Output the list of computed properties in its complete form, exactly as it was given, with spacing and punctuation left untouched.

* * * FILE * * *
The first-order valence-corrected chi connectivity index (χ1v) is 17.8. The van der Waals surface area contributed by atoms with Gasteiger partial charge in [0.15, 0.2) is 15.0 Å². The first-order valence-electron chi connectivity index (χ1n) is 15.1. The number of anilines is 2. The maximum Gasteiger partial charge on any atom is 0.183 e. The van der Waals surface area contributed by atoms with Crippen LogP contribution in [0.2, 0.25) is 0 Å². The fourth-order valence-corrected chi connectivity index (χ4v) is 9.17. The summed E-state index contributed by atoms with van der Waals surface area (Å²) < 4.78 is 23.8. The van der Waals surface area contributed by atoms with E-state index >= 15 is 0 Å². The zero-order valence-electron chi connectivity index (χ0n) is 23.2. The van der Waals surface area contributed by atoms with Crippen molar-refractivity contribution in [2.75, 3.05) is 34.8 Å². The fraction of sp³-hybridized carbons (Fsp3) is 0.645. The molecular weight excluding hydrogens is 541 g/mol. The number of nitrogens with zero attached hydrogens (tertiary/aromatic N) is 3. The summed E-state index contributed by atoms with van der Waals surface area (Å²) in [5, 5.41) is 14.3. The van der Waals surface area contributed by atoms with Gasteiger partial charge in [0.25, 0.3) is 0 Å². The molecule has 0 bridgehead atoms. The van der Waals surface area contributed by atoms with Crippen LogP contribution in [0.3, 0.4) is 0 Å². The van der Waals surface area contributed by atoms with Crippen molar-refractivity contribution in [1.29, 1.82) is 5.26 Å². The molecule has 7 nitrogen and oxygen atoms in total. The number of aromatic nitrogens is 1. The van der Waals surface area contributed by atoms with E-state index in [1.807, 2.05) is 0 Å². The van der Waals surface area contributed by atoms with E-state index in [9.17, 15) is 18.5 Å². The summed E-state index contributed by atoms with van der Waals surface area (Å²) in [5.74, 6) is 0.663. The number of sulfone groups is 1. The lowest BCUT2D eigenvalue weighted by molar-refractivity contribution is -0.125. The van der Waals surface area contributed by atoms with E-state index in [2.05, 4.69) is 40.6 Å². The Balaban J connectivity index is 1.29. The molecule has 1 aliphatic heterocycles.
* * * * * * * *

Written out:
The first-order valence-corrected chi connectivity index (χ1v) is 17.8. The van der Waals surface area contributed by atoms with Gasteiger partial charge in [0.15, 0.2) is 15.0 Å². The first-order valence-electron chi connectivity index (χ1n) is 15.1. The number of anilines is 2. The maximum Gasteiger partial charge on any atom is 0.183 e. The van der Waals surface area contributed by atoms with Crippen LogP contribution in [0.2, 0.25) is 0 Å². The fourth-order valence-corrected chi connectivity index (χ4v) is 9.17. The summed E-state index contributed by atoms with van der Waals surface area (Å²) < 4.78 is 23.8. The van der Waals surface area contributed by atoms with E-state index >= 15 is 0 Å². The zero-order valence-electron chi connectivity index (χ0n) is 23.2. The van der Waals surface area contributed by atoms with Crippen molar-refractivity contribution in [2.75, 3.05) is 34.8 Å². The fraction of sp³-hybridized carbons (Fsp3) is 0.645. The molecular weight excluding hydrogens is 541 g/mol. The number of nitrogens with zero attached hydrogens (tertiary/aromatic N) is 3. The summed E-state index contributed by atoms with van der Waals surface area (Å²) in [5, 5.41) is 14.3. The van der Waals surface area contributed by atoms with Gasteiger partial charge in [0.25, 0.3) is 0 Å². The molecule has 0 bridgehead atoms. The van der Waals surface area contributed by atoms with Crippen LogP contribution in [0.3, 0.4) is 0 Å². The van der Waals surface area contributed by atoms with Crippen molar-refractivity contribution in [1.29, 1.82) is 5.26 Å². The molecule has 7 nitrogen and oxygen atoms in total. The number of aromatic nitrogens is 1. The van der Waals surface area contributed by atoms with E-state index in [1.807, 2.05) is 0 Å². The van der Waals surface area contributed by atoms with E-state index in [9.17, 15) is 18.5 Å². The summed E-state index contributed by atoms with van der Waals surface area (Å²) in [5.74, 6) is 0.663. The number of sulfone groups is 1. The lowest BCUT2D eigenvalue weighted by molar-refractivity contribution is -0.125. The van der Waals surface area contributed by atoms with E-state index in [2.05, 4.69) is 40.6 Å². The Balaban J connectivity index is 1.29. The molecule has 1 aliphatic heterocycles.